The domestic economic calendar is on the thin side today, but
China's international trade data for July out today provides
further confirmation of a slowdown in that country's economy. This
adds to Thursday's decelerating inflation and industrial production
numbers out of that country. All of these data points improve the
odds that China's monetary and fiscal authorities will remain in
easing mode, but the interest rate cuts and new spending plans
announced already have yet to show up in economic data.
China's trade surplus shrank by more than expected in July, with
both exports and imports taking a big hit. Exports to Europe were
the weakest while sales to the U.S. also decelerated sharply from
the month before. Problems in Europe are no doubt a big
driver of the slowdown, but there are other factors at play as
well. The prices of China's mostly undifferentiated goods are also
becoming less competitive as a result of rising wages and other
input costs and the appreciating currency.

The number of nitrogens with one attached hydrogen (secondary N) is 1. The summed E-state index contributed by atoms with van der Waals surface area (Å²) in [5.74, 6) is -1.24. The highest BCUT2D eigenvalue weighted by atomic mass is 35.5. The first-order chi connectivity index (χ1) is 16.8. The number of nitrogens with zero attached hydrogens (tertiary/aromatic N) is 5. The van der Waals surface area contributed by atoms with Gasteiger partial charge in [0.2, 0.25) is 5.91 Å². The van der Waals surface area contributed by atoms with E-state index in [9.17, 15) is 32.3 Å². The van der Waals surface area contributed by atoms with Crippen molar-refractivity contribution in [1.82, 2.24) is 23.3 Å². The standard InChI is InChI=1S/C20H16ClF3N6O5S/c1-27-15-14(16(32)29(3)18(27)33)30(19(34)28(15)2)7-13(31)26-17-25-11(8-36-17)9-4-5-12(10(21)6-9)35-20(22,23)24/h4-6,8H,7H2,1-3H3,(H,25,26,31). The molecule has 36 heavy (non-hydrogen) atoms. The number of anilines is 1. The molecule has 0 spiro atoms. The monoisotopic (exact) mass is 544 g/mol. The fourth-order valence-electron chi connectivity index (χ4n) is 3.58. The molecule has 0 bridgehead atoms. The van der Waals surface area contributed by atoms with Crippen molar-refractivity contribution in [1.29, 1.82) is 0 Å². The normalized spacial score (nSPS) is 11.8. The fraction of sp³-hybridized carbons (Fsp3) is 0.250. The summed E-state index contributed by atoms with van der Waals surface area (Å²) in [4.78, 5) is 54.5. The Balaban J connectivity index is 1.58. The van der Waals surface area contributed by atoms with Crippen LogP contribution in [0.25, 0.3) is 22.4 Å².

The challenge for the Chinese authorities is to offset the
weakening international demand backdrop with a favorable domestic
scene. The combination of today's soft trade data with Thursday's
industrial production numbers almost guarantees that the
authorities will be ramping up easing measures in the coming
On the earnings front, we got positive guidance from
), after the retailer came out with better than expected earnings
on in-line revenues after the close on Thursday. Results from
) were weaker than expected, raising doubts about the struggling
retailer's turnaround plans. The second quarter reporting season is
effectively over, with less than 45 of the S&P 500 companies
still to report results. Most of the remaining companies are in the
retail space, though we do have a number of major (old) technology
) also among the still-to-report group.
is scheduled for release today at 2:00 PM EST, with an anticipated
deficit of $104.4 billion, following the reported $59.74 billion
deficit in June.
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